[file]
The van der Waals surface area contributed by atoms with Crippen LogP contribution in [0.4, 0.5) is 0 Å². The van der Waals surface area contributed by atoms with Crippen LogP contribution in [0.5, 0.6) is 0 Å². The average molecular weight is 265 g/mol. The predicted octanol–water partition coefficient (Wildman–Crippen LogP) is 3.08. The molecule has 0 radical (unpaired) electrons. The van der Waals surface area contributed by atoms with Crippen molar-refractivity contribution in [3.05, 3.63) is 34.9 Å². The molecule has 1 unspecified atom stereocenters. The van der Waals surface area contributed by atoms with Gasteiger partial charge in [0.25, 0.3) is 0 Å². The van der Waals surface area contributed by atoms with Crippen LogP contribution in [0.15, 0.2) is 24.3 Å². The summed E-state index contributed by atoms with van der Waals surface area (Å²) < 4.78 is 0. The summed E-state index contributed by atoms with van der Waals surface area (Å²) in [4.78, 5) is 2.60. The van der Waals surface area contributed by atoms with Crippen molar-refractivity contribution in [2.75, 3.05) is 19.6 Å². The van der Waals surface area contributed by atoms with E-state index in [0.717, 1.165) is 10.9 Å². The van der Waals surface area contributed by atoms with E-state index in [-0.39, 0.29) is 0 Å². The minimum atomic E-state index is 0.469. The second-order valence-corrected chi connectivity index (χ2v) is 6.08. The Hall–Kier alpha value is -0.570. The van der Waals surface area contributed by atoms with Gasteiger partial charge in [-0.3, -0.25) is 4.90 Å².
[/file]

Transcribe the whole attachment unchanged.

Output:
The van der Waals surface area contributed by atoms with Crippen LogP contribution in [0.4, 0.5) is 0 Å². The van der Waals surface area contributed by atoms with Crippen LogP contribution in [0.5, 0.6) is 0 Å². The average molecular weight is 265 g/mol. The predicted octanol–water partition coefficient (Wildman–Crippen LogP) is 3.08. The molecule has 0 radical (unpaired) electrons. The van der Waals surface area contributed by atoms with Crippen molar-refractivity contribution in [3.05, 3.63) is 34.9 Å². The molecule has 1 unspecified atom stereocenters. The van der Waals surface area contributed by atoms with Gasteiger partial charge in [0.25, 0.3) is 0 Å². The van der Waals surface area contributed by atoms with Crippen LogP contribution in [0.15, 0.2) is 24.3 Å². The summed E-state index contributed by atoms with van der Waals surface area (Å²) < 4.78 is 0. The summed E-state index contributed by atoms with van der Waals surface area (Å²) in [4.78, 5) is 2.60. The van der Waals surface area contributed by atoms with Crippen molar-refractivity contribution in [2.75, 3.05) is 19.6 Å². The van der Waals surface area contributed by atoms with E-state index in [0.717, 1.165) is 10.9 Å². The van der Waals surface area contributed by atoms with E-state index in [-0.39, 0.29) is 0 Å². The minimum atomic E-state index is 0.469. The second-order valence-corrected chi connectivity index (χ2v) is 6.08. The Hall–Kier alpha value is -0.570. The van der Waals surface area contributed by atoms with Gasteiger partial charge in [-0.3, -0.25) is 4.90 Å².